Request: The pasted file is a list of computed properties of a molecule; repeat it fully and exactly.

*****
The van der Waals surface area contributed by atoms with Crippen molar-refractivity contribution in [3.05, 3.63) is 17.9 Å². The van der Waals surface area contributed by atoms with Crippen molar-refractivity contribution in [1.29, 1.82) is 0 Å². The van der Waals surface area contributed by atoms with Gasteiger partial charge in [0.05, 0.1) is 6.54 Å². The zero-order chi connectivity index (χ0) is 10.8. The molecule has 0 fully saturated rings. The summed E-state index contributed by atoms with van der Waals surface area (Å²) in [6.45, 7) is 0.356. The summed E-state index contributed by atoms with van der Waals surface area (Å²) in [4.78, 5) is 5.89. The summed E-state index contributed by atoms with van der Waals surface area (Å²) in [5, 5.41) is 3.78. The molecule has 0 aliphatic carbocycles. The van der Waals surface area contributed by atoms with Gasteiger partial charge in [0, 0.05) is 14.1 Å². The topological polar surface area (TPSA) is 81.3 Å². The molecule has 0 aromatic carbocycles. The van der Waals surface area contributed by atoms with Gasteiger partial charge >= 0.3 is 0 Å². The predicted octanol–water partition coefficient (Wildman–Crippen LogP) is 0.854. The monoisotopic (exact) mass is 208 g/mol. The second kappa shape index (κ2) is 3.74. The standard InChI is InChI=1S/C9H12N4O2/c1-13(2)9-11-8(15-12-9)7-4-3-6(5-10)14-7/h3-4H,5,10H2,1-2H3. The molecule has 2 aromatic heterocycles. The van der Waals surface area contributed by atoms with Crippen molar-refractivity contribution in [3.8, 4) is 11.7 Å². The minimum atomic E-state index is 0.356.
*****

The van der Waals surface area contributed by atoms with Crippen molar-refractivity contribution in [3.05, 3.63) is 17.9 Å². The van der Waals surface area contributed by atoms with Crippen molar-refractivity contribution in [1.29, 1.82) is 0 Å². The van der Waals surface area contributed by atoms with Gasteiger partial charge in [0.05, 0.1) is 6.54 Å². The zero-order chi connectivity index (χ0) is 10.8. The molecule has 0 fully saturated rings. The summed E-state index contributed by atoms with van der Waals surface area (Å²) in [6.45, 7) is 0.356. The summed E-state index contributed by atoms with van der Waals surface area (Å²) in [4.78, 5) is 5.89. The summed E-state index contributed by atoms with van der Waals surface area (Å²) in [5, 5.41) is 3.78. The molecule has 0 aliphatic carbocycles. The van der Waals surface area contributed by atoms with Gasteiger partial charge in [0, 0.05) is 14.1 Å². The topological polar surface area (TPSA) is 81.3 Å². The molecule has 0 aromatic carbocycles. The van der Waals surface area contributed by atoms with Gasteiger partial charge >= 0.3 is 0 Å². The predicted octanol–water partition coefficient (Wildman–Crippen LogP) is 0.854. The monoisotopic (exact) mass is 208 g/mol. The second kappa shape index (κ2) is 3.74. The standard InChI is InChI=1S/C9H12N4O2/c1-13(2)9-11-8(15-12-9)7-4-3-6(5-10)14-7/h3-4H,5,10H2,1-2H3. The molecule has 2 aromatic heterocycles. The van der Waals surface area contributed by atoms with Crippen molar-refractivity contribution in [3.8, 4) is 11.7 Å². The minimum atomic E-state index is 0.356.